Andrew Green

British American Racing's chief designer may only be 35 years old but he has been working in Grand Prix racing for 10 years, having been one of the three original members of the Jordan Grand Prix design office in 1990, alongside Gary Anderson and Mark Smith.

Green and Anderson had actually been working together since 1988 when Green was new to racing, He had studied mechanical engineering and was picked by Adrian Reynard in 1987 to be a design engineer. He had helped Reynard design the company's first Formula 3000 chassis for the 1988 season. The car won on its F3000 debut at Jerez in the hands of Eddie Jordan Racing's Johnny Herbert but as the season progressed it was Roberto Moreno's Bromley Motorsport car which became the front-runner. This was engineered by Anderson and, at the end of the season, Gary was asked by Reynard to be the designer of the 1989 car. Green and Anderson began working together but 18 months later Anderson was asked by Eddie Jordan if he would like to design the first Jordan F1 car and Green moved to Silverstone with him. While Anderson designed the chassis, Green looked after the suspension and Smith the transmission.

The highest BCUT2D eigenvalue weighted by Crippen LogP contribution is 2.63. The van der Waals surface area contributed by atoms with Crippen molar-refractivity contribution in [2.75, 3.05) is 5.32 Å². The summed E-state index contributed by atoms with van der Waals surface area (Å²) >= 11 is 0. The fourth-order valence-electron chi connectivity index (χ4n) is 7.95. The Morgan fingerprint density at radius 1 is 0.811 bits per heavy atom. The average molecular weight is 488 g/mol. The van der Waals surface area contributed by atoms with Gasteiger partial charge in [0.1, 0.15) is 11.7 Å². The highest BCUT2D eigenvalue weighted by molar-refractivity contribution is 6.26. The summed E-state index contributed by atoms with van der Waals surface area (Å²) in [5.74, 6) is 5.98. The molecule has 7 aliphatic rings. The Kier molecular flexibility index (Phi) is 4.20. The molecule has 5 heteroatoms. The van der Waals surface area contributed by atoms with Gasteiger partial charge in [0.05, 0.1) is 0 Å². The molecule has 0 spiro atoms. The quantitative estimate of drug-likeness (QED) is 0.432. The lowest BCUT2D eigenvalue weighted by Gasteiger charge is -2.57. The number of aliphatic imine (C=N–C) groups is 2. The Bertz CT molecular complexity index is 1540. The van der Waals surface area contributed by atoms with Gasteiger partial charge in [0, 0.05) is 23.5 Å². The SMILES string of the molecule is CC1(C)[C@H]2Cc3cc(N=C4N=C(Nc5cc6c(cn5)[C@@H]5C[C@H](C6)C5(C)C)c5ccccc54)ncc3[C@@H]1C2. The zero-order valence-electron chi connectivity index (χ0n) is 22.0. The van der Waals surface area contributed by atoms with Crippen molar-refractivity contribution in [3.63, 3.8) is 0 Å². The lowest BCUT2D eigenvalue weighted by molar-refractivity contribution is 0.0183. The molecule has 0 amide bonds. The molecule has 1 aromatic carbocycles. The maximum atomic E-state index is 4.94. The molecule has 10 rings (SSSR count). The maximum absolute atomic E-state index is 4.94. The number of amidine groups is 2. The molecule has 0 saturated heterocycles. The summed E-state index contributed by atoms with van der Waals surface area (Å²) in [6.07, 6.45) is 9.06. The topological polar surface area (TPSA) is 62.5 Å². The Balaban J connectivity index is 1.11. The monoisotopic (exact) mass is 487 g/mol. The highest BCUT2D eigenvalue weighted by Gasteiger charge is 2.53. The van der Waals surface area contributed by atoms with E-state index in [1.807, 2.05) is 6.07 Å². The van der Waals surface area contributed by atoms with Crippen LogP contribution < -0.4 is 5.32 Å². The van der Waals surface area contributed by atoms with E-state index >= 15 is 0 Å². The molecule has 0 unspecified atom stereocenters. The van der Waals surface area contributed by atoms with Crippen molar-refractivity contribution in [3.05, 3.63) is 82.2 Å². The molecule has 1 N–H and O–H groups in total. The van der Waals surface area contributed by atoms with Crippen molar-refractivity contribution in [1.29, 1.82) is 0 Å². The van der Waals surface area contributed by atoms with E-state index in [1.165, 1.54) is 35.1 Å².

Green would remain in the drawing office at Jordan Grand Prix until 1995 when Anderson began taking him to the races to engineer Eddie Irvine's car. The following year he worked with Rubens Barrichello and then in 1997 switched to Ralf Schumacher. In the middle of the year Reynard contacted Green and asked him if he would like to become a design engineer with British American Racing. He accepted the job and returned to Reynard where he helped Malcolm Oastler with the design of the first BAR F1, which competed in 1999. The car was not a great success and as early as June Oastler and Green were hard at work on the design of the new BAR-Honda 002, which came fifth in the 2000 Constructors Championship. Green was dropped from the team at the start of 2002 after the team came under the management of David Richards. He moved to Jaguar Racing to work in research and development and stayed there after the takeover by Red Bull in 2005.